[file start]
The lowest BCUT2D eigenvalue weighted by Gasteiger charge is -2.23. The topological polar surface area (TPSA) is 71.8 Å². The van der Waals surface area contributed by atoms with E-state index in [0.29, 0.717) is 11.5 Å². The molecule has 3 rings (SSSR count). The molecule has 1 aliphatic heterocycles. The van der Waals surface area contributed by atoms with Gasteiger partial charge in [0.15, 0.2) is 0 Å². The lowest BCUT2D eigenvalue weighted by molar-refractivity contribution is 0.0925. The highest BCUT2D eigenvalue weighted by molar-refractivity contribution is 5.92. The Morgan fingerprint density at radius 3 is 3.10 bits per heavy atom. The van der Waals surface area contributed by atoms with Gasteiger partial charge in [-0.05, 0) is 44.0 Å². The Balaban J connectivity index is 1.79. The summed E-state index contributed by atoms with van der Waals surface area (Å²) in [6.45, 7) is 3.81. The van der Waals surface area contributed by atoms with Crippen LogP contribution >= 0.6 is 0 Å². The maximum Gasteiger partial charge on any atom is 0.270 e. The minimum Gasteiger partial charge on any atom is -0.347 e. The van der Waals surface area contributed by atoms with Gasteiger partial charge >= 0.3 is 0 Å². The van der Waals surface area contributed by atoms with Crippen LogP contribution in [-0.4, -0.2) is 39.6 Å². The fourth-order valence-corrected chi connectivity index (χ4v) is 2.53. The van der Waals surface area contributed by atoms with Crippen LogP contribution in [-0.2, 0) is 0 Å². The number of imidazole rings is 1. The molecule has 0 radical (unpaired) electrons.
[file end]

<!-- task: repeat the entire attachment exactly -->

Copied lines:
The lowest BCUT2D eigenvalue weighted by Gasteiger charge is -2.23. The topological polar surface area (TPSA) is 71.8 Å². The van der Waals surface area contributed by atoms with E-state index in [0.29, 0.717) is 11.5 Å². The molecule has 3 rings (SSSR count). The molecule has 1 aliphatic heterocycles. The van der Waals surface area contributed by atoms with Gasteiger partial charge in [0.15, 0.2) is 0 Å². The lowest BCUT2D eigenvalue weighted by molar-refractivity contribution is 0.0925. The highest BCUT2D eigenvalue weighted by molar-refractivity contribution is 5.92. The Morgan fingerprint density at radius 3 is 3.10 bits per heavy atom. The van der Waals surface area contributed by atoms with Gasteiger partial charge in [-0.05, 0) is 44.0 Å². The Balaban J connectivity index is 1.79. The summed E-state index contributed by atoms with van der Waals surface area (Å²) in [6.45, 7) is 3.81. The van der Waals surface area contributed by atoms with Crippen LogP contribution >= 0.6 is 0 Å². The maximum Gasteiger partial charge on any atom is 0.270 e. The minimum Gasteiger partial charge on any atom is -0.347 e. The van der Waals surface area contributed by atoms with Gasteiger partial charge >= 0.3 is 0 Å². The van der Waals surface area contributed by atoms with Crippen LogP contribution in [-0.4, -0.2) is 39.6 Å². The fourth-order valence-corrected chi connectivity index (χ4v) is 2.53. The van der Waals surface area contributed by atoms with Crippen LogP contribution in [-0.2, 0) is 0 Å². The number of imidazole rings is 1. The molecule has 0 radical (unpaired) electrons.